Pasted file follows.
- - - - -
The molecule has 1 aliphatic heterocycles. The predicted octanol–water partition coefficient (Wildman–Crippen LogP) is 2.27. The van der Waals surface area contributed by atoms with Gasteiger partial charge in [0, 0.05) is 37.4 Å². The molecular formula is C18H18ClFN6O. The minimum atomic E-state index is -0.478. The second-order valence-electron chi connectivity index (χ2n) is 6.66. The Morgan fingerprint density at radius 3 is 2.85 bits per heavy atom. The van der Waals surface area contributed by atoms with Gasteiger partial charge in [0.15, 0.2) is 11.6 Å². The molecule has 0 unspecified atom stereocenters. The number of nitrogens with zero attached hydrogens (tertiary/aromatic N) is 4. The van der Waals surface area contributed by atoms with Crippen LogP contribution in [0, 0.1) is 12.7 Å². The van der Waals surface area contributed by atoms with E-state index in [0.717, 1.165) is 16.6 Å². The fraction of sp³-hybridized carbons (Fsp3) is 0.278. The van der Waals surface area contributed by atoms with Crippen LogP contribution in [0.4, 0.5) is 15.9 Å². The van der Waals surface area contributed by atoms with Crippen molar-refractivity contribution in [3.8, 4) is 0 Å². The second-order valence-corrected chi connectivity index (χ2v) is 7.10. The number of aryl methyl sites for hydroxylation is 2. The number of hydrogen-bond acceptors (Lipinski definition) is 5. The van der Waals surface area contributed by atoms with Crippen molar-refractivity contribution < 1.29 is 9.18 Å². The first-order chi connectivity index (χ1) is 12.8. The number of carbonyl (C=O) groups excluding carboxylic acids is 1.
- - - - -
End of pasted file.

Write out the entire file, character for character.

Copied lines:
The molecule has 1 aliphatic heterocycles. The predicted octanol–water partition coefficient (Wildman–Crippen LogP) is 2.27. The van der Waals surface area contributed by atoms with Gasteiger partial charge in [0, 0.05) is 37.4 Å². The molecular formula is C18H18ClFN6O. The minimum atomic E-state index is -0.478. The second-order valence-electron chi connectivity index (χ2n) is 6.66. The Morgan fingerprint density at radius 3 is 2.85 bits per heavy atom. The van der Waals surface area contributed by atoms with Gasteiger partial charge in [0.15, 0.2) is 11.6 Å². The molecule has 0 unspecified atom stereocenters. The number of nitrogens with zero attached hydrogens (tertiary/aromatic N) is 4. The van der Waals surface area contributed by atoms with Crippen LogP contribution in [0, 0.1) is 12.7 Å². The van der Waals surface area contributed by atoms with E-state index in [0.717, 1.165) is 16.6 Å². The fraction of sp³-hybridized carbons (Fsp3) is 0.278. The van der Waals surface area contributed by atoms with Crippen LogP contribution in [0.4, 0.5) is 15.9 Å². The van der Waals surface area contributed by atoms with Crippen molar-refractivity contribution in [3.8, 4) is 0 Å². The second-order valence-corrected chi connectivity index (χ2v) is 7.10. The number of aryl methyl sites for hydroxylation is 2. The number of hydrogen-bond acceptors (Lipinski definition) is 5. The van der Waals surface area contributed by atoms with Crippen molar-refractivity contribution < 1.29 is 9.18 Å². The first-order chi connectivity index (χ1) is 12.8. The number of carbonyl (C=O) groups excluding carboxylic acids is 1.